Edited by Mollycoddle, 13 January 2019 - 12:05 PM.

#8 JoanJett

Posted 13 January 2019 - 01:28 PM

A diagnosis of ADHD/ODD can be confronting for some parents.  A lot of resistance to medication often comes from ignorance about what ADHD is, how widely it effects a child's behaviour/functioning/learning and fears about side effects or dependence on medication.  Education is the best approach, and if your ex is open to suggestions, there are many resources to work through.

The ADHD Go to Guide book mentioned above (by Toner/Silva) is a really great simple read with lots of information for parents heading down the path of formal diagnosis and treatment options.  It might be helpful to get a copy to read and loan to your ex before your appointment in April.  I'll put a link at the bottom of this post to a thread recently started about resources for information about ADHD - lots of good links to videos, websites and books.

In terms of other resources/supports apart from medication, it's great that you're seeing a Psychologist.  With the ODD co-diagnosis, it would be worth working on specific strategies for emotional regulation and communication if you haven't already.  There are programmes like the Zones of Regulation that have really simple structure that you could use for language regarding mood/emotional regulation.  OTs can be useful for the day to day practical issues as well.

As mentioned by a PP, consistency is a big key for the ODD side of things.  Consistency in communication, consistency in calm parenting, consistency across environments (two homes and school), consistency in consequences - very challenging when your child is always challenging you and other adults.  It would be good if your ex could attend appointments with you and your daughter to hear the information and the strategies at the same time.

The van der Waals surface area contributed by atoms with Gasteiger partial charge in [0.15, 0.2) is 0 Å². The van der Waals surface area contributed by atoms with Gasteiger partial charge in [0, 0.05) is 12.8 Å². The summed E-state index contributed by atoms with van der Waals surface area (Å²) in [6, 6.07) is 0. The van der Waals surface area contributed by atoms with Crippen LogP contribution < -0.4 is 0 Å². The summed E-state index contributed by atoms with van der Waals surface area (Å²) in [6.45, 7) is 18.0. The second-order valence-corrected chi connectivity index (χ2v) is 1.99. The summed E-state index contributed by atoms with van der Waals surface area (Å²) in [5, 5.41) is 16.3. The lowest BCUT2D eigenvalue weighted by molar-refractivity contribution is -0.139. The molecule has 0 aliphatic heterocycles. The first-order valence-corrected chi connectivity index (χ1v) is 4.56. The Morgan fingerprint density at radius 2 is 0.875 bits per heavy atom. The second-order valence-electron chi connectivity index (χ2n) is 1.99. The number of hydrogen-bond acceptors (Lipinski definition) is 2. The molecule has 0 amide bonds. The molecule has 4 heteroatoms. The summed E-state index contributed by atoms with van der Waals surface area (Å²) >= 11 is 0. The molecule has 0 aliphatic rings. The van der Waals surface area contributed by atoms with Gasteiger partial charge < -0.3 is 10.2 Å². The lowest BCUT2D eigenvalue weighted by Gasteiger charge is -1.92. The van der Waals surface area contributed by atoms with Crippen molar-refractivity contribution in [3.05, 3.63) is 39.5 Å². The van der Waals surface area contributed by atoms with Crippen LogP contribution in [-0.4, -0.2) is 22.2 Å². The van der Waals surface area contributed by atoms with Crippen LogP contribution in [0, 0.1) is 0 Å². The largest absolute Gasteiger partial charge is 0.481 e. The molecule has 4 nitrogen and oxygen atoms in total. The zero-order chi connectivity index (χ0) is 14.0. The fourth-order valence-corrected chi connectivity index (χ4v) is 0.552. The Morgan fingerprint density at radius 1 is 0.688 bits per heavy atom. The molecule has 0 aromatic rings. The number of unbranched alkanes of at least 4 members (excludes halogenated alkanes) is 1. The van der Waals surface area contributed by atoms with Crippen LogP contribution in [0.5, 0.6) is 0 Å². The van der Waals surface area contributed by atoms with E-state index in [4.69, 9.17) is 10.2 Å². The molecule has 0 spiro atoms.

However, it's often really hard for a child with significant ADHD to learn and consistently implement new skills.  Despite their best intentions, the very nature of the disorder means that their brain often doesn't kick in to gear to utilise new skills at the point of importance.  That is where medication helps.  Our son has been on stimulant therapy in various forms for 3 years now.  There is no doubt that it has been enormously beneficial for him and for us as a family.  

Good luck.


#9 Jennifaraway

Posted 13 January 2019 - 01:56 PM

My DS6 was diagnosed with ADHD at 4yo. Also by a psychologist, and we still see him regularly to help with strategies. But we've also been medicating since very early on - he'd gotten to the point where he had trouble finishing a sentence, and he got so very frustrated. When we went to the paed (fortunately we got in quite quickly because we were already on his books from the private hospital birth), he didn't even blink before recommending starting on Ritalin - DS's behaviour (as well as our descriptions, the daycare reports, and the psych report) made it fairly obvious. We were lucky Ritalin worked straight away (he's on Concerta now).

He's a people-pleaser (so no ODD) and usually a very happy child, but he was clearly unhappy before meds. Best thing ever for us. We also don't do "medication holidays" - he has his tablet every. single. day. or things start going downhill.

I definitely agree with meds being needed to learn new skills, at least for DS. Within weeks of starting he began gaining skills, and without meds I doubt he'd be able to put in place any of the psych's strategies.

#10 2bundles

Posted 14 January 2019 - 09:48 PM

I will always remember DS’ paed saying it is the parents that aren’t concerned about medicating that he worries about.  It is natural that people would want to avoid it.

What worked for us was thinking of it as a trial. If we didn’t like the effect it had then we could just stop. Don’t think of it as a life long commitment.

We were basically told that we didn’t have to medicate bit that his educational pathway would be much different if we didn’t.

#11 Mollycoddle

Posted 14 January 2019 - 11:04 PM

View Post2bundles, on 14 January 2019 - 09:48 PM, said:

I will always remember DS’ paed saying it is the parents that aren’t concerned about medicating that he worries about.  It is natural that people would want to avoid it.

I think in some cases where absolutely everything has been tried and everyone (including the child) is at the end of their tether it can come as such a relief that it isn't questioned. I get that, I don't see why it's concerning.

#12 waawa17

Posted 16 January 2019 - 01:18 PM

View PostNanns, on 15 January 2019 - 01:02 PM, said:

How old is your DD?

We said we would never medicate until things got life threatening and that it was our only option.

Just coming to add that the long-term effects of leaving ADHD untreated can be life-threatening even if the short-term effects are not. Depression, self-hatred, addiction, and car crashes and the sequelae of other impulsive behaviours can all be a problem